Earlier this month, a dolphin turned on its trainer at the Miami Seaquarium. It was a heartbreaking experience, but luckily both are doing well.
Predictably, some animal rights activists have renewed their call for no animals to be kept in captivity – whether in aquariums or zoos, on the grounds that it is inhumane.
They completely miss the point.
Blaming the dolphin’s behavior in captivity is overstated, for several reasons. First, the Seaquarium investigation concluded that “Sundance” and the trainer had an unexpected collision, which spooked the dolphin. This seems plausible, since humans and all other animals often react the same way when startled or jostled in unexpected ways. Second, of the more than 2,000 dolphins in captivity around the world, very few exhibit violent or aggressive behavior. In other words, in the hundreds of millions of hours that dolphins have spent in aquariums, the overwhelming majority of that time has been without incident.
Third, given that Sundance is 23 – and the average lifespan of a dolphin is between 20 and 25 – maybe he was just grumpy and dealing with the effects of old age – just like people. Whatever the reason, it is not fair to simply condemn “captivity” as the culprit of a highly unusual event.
But it should come as no surprise that some are calling for extreme measures. Our society has become so intolerant of risk that when a single event occurs, the reaction is often grossly exaggerated, with necessary calls for bans and/or additional rules that are not necessary.
We cannot afford to be paralyzed by rare incidents in the mistaken belief that they are commonplace. They are not. Vigilance and common sense are the answers — and that applies as much to animals in captivity as it does to any other area of risk, from guns to airplanes to the ball game in the schoolyard.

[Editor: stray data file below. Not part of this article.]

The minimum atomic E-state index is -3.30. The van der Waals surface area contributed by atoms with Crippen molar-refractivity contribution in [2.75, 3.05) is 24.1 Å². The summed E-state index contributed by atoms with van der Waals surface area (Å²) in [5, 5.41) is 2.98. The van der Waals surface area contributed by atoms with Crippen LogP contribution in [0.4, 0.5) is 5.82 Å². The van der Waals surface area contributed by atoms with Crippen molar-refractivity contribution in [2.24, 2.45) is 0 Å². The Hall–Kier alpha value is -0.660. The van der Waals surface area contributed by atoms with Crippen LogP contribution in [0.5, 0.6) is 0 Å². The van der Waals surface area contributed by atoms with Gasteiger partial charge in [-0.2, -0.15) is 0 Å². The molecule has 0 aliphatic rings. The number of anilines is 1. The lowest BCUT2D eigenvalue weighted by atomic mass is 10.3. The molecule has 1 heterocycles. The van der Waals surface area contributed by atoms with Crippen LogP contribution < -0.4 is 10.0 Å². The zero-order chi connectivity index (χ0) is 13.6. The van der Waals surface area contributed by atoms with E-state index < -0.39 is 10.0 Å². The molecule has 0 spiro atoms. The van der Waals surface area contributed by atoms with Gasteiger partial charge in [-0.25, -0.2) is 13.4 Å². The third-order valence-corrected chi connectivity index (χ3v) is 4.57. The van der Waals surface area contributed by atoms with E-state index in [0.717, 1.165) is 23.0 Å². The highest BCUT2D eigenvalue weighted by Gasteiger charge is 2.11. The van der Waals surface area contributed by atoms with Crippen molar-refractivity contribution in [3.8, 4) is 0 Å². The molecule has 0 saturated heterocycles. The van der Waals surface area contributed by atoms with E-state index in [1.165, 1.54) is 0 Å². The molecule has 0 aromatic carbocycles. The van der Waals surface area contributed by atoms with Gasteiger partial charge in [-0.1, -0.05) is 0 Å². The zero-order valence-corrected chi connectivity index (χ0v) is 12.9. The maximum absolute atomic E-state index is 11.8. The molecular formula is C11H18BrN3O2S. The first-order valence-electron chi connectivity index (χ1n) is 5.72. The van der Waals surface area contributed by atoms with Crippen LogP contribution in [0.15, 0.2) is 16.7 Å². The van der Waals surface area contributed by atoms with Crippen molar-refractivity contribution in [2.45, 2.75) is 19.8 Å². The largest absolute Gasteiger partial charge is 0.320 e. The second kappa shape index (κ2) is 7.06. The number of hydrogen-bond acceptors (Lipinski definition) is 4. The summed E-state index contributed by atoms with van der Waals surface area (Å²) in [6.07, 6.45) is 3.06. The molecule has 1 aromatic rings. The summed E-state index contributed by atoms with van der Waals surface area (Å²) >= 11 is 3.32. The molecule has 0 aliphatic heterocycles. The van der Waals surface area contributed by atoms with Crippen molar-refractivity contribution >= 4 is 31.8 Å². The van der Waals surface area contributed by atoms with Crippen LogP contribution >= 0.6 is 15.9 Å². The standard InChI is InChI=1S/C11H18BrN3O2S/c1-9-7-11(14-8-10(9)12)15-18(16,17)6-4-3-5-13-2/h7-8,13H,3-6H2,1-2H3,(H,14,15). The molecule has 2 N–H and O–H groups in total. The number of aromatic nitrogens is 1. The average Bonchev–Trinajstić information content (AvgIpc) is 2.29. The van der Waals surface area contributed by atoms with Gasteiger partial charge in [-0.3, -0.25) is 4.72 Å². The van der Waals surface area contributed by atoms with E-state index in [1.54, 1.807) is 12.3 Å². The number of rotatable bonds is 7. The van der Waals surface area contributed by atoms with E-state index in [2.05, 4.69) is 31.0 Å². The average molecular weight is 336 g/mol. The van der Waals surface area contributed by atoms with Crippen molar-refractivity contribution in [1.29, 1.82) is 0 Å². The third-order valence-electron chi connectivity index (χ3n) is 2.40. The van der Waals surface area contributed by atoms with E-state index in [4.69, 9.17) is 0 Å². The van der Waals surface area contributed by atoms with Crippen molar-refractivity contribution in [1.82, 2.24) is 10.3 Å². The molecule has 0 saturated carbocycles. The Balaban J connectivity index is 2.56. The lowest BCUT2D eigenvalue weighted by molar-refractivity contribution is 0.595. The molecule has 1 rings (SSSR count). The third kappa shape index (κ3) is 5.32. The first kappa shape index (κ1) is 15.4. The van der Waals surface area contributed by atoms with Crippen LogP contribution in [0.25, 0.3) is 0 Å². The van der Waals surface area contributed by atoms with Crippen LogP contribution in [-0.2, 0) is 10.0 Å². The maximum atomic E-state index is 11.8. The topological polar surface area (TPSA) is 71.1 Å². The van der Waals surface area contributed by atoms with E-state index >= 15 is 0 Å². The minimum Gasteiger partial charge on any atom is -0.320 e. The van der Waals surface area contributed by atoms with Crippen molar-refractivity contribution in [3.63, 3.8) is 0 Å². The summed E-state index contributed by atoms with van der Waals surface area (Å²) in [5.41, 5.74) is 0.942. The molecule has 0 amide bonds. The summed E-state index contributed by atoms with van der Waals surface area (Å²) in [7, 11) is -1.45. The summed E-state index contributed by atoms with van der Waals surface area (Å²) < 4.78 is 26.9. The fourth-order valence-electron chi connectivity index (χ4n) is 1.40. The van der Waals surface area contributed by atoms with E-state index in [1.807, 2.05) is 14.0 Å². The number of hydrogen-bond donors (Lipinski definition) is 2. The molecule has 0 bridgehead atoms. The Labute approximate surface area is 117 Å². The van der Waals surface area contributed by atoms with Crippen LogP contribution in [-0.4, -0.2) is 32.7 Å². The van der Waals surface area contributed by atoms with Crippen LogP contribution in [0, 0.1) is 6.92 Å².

Just this week, headlines broke the news that three endangered tigers had been killed by snares in Indonesia – a blow to conservation efforts to boost their numbers. Likewise, many were saddened to learn that a trophy hunter in Botswana killed one of Africa‘s few remaining “tusker” elephants – animals whose massive tusks weigh more than 100 pounds each.
Not so long ago, many would have reacted to such occurrences with a nonchalant shrug. But because we have come to “know” about these types of animals, through factual interactive exhibits in zoos and circus demonstrations (which “humanize” the animals and increase our affinity for them), there has been a wave of anxiety. and empathy.
But remove this special “bond” and animal welfare demands will drop dramatically.
1) Undoubtedly, the animal rights movement espouses some common-sense positions and should be commended for raising the standards of care and protection for many species. Unfortunately, the more radical elements – which often make headlines – continue to push for extreme measures, such as animal-free circuses, closing zoos and turning water parks/aquariums into a distant memory.
Where will this end? If dolphins are to be “released” from captivity, then by definition so are every whale, seal, sea lion and fish, because keeping them in clean, safe, vet-maintained facilities must also be “ inhuman”. But it won’t stop there. What about safari attractions in America? Should they also be closed? And of course, since animals “deserve” the same rights as humans, that means there’s no animal research for the scientists who find the cure for cancer and other deadly diseases. As the saying goes, “be careful what you wish for”.
2) This author had the indescribable experience of swimming with trained dolphins in Curacao. They put on acrobatic shows and interacted with people in the water – clearly content with their lives. How can such a claim be made? Because some dolphins regularly leave their ‘captivity’ to accompany a dive boat out to sea, interacting with the divers as they explore the sea. This, of course, allows them to get away from their ‘masters’ and d to be freed from captivity forever.